Early findings from the Royal Commission’s interim report

The Australian Royal Commission into Aged Care Quality and Safety (RCACQS) is looking at better financing models, including regulation of aged care providers, in its latest hearings expected to run until September 22.

It comes after a survey by the University of Queensland for RCACQS estimated it would cost $621 million per year to improve the quality of all aged care homes to better standards. In its October 2019interim report, the RCACQS’ scathing review stated that aged care is a “shocking tale of neglect” in Australia that fails to meet the needs of our elderly people.

Australia’s aged care sector is “unkind and uncaring” towards older people, it does not deliver uniformly safe and quality care and often neglects them, according to the interim report.
Prof. Hugman says while the Royal Commission creates an opportunity for people to speak up, the real challenge lies in the government’s response and how it then permeates into the wider society.

A lack of transparency

Prof. Hugman says there is a lack of transparency in how government funding is spent by management in aged care facilities in comparison to community-based social services where monitoring is stringent.

He says claims by some aged care homes, particularly those from the for-profit sector, that they have to spend less on staff relative to residents in order to cover their costs just doesn’t stack up.

"And those claims about non-profitability do not explain how or why the [aged care] for-profit sector remains [in operation],” he says.

For-profit aged care homes have reported more cases of COVID-19 than facilities operating on a not-for-profit framework, heightening concerns about staff numbers, training and supplies.

Raising the social value of elderly people

The Victorian Aged Care Response Centre has since been set-up to coordinate efforts to stabilise any further COVID-19 outbreaks across the private and public aged care sectors, with an infection control officer now stationed in each facility.

And the Royal Commission is set to release its final report by 26 February 2021.

Prof. Hugman recommends the government respond to the Royal Commission by not only providing sufficient funding but by also ensuring older people are treated with dignity and care.

"[The government needs to] focus on improvements to the aged care sector that are not reflective of a sense that older people needing care are a burden on society,” Prof. Hugman says.

[Instead, they need to focus on the fact] that older people are part of society and that a good society is one that values all its members.”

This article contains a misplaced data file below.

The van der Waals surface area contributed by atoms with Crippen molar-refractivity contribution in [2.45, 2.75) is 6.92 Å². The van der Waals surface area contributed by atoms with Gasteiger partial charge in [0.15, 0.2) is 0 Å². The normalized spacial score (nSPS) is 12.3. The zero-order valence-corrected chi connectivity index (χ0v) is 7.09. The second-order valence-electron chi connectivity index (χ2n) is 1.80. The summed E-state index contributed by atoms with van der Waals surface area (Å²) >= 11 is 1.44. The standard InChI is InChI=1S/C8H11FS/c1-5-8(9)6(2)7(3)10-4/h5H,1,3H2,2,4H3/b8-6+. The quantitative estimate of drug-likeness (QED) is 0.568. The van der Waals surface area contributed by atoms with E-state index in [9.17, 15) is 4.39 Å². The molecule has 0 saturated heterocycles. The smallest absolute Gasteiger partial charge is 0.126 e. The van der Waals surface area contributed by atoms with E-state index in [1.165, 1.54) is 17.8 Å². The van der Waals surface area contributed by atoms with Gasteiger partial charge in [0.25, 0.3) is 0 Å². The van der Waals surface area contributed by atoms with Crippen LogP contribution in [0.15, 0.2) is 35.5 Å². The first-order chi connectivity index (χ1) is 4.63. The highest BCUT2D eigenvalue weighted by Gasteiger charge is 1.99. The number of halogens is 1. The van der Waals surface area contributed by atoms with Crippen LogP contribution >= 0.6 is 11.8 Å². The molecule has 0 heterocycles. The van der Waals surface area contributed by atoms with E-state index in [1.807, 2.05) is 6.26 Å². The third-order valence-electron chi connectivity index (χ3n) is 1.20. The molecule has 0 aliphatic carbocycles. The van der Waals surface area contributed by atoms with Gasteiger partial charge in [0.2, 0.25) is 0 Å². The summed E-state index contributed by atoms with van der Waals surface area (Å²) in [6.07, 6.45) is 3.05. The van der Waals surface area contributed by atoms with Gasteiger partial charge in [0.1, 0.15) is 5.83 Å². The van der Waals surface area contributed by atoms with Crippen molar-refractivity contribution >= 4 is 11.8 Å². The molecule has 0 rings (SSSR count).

Prof. Hugman also says there needs to be an emphasis placed on the expression of positive values about how to treat and view elderly people as human beings.

"Frankly, there are some places I've visited in the last few years, either because I've had friends or relatives who are living in them or I've gone to visit for professional reasons,” Prof. Hugman says.

And they’re places, “I wouldn't go anywhere near”.


Sunday, 6 September 2020

Opposition Leader Anthony Albanese invites Australian voters to "Tell Morrison to fix aged care"


A 31 August 2020 email Opposition Leader and Labor MP for  Anthony Albanese is sending out:

Tell the Morrison Government to fix aged care

Neglect. That’s the legacy of the Morrison Government when it comes to aged care.

People with open sores left unattended. A woman with ants crawling from her open wounds. Aged care residents left hungry, alone in their rooms.

Our most vulnerable Australians are dying without their family by their sides.


You’d think the Government’s response would be to take responsibility?

You’d think the Minister would stick around to answer questions?

But no.

All we see from the Morrison Government is running away, passing the buck, and refusing interviews.

The Morrison Government has no plan to fix the aged care system.

But we do. We want the Government to take these eight steps.
  1. Minimum staffing levels in residential aged care
  2. Reduce the home care package waiting list so more people can stay in their homes for longer
  3. Ensure transparency and accountability of funding to support high quality care
  4. Independent measurement and public reporting as recommended by the Royal Commission this week
  5. Ensure every residential aged care facility has adequate personal protective equipment
  6. Better training for staff, including on infection control
  7. A better surge workforce strategy
  8. Provide additional resources so the Aged Care Royal Commission can inquire specifically into COVID-19 across the sector while not impacting or delaying the handing down of the final report

The problems in aged care were around long before the coronavirus. The pandemic has been like an x-ray. It’s shown us what was broken.

Older Australians built this country ­– and they deserve so much better than this.

Thanks and stay safe,


Anthony Albanese

Australian Labor Party 
Authorised by P. Erickson, ALP, Canberra.

Thursday, 3 September 2020

Morrison Government believes that warehousing older Australians until they die is the appropriate function of aged care in Australia?


An estimated 221,300 people in Australia entered aged care services between 2009–10 and 2018–19.